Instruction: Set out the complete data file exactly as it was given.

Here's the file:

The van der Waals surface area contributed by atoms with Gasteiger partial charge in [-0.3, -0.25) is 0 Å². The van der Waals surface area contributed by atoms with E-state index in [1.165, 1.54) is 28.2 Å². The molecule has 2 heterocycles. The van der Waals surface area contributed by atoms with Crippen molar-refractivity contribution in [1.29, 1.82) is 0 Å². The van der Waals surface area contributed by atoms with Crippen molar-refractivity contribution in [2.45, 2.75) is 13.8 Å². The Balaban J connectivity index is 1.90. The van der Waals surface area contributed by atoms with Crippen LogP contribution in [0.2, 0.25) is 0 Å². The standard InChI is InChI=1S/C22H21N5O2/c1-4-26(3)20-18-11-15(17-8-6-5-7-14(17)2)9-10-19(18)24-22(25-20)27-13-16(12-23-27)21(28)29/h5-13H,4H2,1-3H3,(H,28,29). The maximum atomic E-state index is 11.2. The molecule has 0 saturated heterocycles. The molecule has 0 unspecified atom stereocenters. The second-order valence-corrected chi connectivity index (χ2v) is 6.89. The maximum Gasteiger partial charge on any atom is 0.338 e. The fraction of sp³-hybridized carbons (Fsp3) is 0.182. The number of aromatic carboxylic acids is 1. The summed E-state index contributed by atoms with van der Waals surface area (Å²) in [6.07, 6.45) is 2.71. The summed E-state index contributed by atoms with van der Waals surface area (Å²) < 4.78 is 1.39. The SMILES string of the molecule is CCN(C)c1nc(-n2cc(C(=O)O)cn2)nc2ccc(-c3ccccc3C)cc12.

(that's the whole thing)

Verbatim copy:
The van der Waals surface area contributed by atoms with Gasteiger partial charge in [-0.3, -0.25) is 0 Å². The van der Waals surface area contributed by atoms with E-state index in [1.165, 1.54) is 28.2 Å². The molecule has 2 heterocycles. The van der Waals surface area contributed by atoms with Crippen molar-refractivity contribution in [1.29, 1.82) is 0 Å². The van der Waals surface area contributed by atoms with Crippen molar-refractivity contribution in [2.45, 2.75) is 13.8 Å². The Balaban J connectivity index is 1.90. The van der Waals surface area contributed by atoms with Crippen LogP contribution in [0.2, 0.25) is 0 Å². The standard InChI is InChI=1S/C22H21N5O2/c1-4-26(3)20-18-11-15(17-8-6-5-7-14(17)2)9-10-19(18)24-22(25-20)27-13-16(12-23-27)21(28)29/h5-13H,4H2,1-3H3,(H,28,29). The maximum atomic E-state index is 11.2. The molecule has 0 saturated heterocycles. The molecule has 0 unspecified atom stereocenters. The second-order valence-corrected chi connectivity index (χ2v) is 6.89. The maximum Gasteiger partial charge on any atom is 0.338 e. The fraction of sp³-hybridized carbons (Fsp3) is 0.182. The number of aromatic carboxylic acids is 1. The summed E-state index contributed by atoms with van der Waals surface area (Å²) in [6.07, 6.45) is 2.71. The summed E-state index contributed by atoms with van der Waals surface area (Å²) < 4.78 is 1.39. The SMILES string of the molecule is CCN(C)c1nc(-n2cc(C(=O)O)cn2)nc2ccc(-c3ccccc3C)cc12.